• Write It Down—Now that you have an idea of what your writing goals for 2010 are, it’s time to make them concrete. Write them down. Keep a list of all the goals you want to achieve this year. Hang it somewhere you can see it often—On the bathroom mirror, on the dashboard of your car, etc. Remember, when you write something down, you intend it.
  • Commit to Your Goals—As the saying goes, “shit or get off the pot.” This is it. It’s time to commit and get moving on making your writing goals happen. Decide that what you want is more important than anything else. Choose to believe that what you want is coming to you. Then go and write your heart out.
  • Make a Declaration—After you’ve written your writing goals down, declare them. Tell your friends, your family, your significant other. Tell your kids, your co-workers, your neighbors. Tell whoever will listen. Declare that this is your year to make your writing dreams a reality.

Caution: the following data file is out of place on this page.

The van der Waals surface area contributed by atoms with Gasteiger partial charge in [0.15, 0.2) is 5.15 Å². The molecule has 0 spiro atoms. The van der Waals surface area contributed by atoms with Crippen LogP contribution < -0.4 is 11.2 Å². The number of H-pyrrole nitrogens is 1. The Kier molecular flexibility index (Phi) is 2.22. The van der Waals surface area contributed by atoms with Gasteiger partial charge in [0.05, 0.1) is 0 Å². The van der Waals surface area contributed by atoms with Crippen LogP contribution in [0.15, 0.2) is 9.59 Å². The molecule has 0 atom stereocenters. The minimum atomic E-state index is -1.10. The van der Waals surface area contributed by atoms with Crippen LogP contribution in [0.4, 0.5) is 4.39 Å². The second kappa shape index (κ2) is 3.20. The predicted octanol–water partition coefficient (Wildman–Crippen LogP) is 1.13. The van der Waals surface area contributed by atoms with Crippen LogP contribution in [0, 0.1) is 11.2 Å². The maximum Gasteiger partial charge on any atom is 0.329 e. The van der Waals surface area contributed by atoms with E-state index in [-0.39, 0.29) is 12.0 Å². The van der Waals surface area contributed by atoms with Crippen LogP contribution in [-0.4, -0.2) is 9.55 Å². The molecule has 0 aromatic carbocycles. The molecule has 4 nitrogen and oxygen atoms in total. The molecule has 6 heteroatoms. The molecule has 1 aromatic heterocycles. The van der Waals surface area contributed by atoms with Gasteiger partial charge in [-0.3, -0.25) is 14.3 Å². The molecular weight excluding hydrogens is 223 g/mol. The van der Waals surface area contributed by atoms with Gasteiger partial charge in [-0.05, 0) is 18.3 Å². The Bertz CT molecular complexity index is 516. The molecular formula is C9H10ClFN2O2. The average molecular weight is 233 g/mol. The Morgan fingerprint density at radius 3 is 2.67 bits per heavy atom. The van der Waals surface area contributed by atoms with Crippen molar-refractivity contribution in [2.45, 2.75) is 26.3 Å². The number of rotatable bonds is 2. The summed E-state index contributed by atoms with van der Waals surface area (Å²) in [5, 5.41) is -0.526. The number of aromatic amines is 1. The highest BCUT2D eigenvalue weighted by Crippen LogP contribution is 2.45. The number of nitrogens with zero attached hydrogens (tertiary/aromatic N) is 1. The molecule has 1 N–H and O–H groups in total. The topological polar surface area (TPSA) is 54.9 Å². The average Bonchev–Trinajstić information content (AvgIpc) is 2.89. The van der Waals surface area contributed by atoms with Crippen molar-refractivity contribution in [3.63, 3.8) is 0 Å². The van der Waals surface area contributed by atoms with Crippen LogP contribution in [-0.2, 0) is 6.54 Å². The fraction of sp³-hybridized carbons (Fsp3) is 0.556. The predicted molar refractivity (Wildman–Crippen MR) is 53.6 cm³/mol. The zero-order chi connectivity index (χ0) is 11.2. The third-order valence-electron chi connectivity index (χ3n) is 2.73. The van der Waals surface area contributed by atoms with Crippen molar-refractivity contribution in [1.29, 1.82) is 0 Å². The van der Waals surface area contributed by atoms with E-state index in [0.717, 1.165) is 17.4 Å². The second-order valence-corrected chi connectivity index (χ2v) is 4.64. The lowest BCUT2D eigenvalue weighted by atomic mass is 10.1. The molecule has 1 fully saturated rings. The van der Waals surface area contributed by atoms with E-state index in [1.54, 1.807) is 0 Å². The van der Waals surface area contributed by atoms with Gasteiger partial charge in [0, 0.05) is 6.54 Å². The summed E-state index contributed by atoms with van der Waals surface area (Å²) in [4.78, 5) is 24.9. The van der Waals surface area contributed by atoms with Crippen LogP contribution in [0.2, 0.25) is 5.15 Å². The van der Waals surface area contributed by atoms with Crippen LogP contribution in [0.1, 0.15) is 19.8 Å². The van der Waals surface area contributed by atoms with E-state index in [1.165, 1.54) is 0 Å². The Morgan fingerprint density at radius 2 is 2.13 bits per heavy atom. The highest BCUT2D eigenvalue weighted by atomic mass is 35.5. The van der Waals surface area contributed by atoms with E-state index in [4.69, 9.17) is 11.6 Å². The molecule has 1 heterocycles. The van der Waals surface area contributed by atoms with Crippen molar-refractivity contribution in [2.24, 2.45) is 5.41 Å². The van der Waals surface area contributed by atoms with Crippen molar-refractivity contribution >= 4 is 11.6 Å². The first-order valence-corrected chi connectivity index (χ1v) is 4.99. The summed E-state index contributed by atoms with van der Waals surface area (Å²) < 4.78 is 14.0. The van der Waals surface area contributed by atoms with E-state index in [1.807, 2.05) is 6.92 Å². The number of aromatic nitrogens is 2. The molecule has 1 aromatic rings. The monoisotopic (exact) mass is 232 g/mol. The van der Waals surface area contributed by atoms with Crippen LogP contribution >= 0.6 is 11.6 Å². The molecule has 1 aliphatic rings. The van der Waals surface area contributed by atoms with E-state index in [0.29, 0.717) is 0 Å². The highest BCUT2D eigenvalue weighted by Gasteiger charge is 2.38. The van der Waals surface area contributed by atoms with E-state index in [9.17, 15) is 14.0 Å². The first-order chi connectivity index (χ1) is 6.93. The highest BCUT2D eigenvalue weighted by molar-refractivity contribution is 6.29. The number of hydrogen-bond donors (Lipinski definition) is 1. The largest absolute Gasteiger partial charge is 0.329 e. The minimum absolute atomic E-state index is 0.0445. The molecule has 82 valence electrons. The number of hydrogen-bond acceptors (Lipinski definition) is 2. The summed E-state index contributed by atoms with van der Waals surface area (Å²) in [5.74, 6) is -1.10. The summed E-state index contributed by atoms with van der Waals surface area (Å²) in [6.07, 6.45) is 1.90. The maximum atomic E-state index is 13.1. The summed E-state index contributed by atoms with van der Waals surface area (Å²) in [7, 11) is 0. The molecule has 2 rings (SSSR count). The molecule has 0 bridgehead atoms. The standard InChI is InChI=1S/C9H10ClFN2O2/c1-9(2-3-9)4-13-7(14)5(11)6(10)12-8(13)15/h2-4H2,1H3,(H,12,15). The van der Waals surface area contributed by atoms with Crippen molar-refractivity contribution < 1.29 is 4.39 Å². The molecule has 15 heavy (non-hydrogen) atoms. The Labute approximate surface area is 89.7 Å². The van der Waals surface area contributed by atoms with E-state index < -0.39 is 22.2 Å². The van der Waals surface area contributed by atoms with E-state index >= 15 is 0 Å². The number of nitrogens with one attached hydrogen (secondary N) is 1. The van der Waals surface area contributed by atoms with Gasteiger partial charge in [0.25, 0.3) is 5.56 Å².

It may seem scary to share your goals with the world, especially if you’re still not convinced you can achieve them. But by declaring them to the world, you’re showing that you believe in yourself and your writing. You’re showing that you are willing to do what it takes to make your dreams happen. You’re proving that it is possible.

After you’ve completed the above-mentioned steps, then comes the fun part—Making your dreams a reality.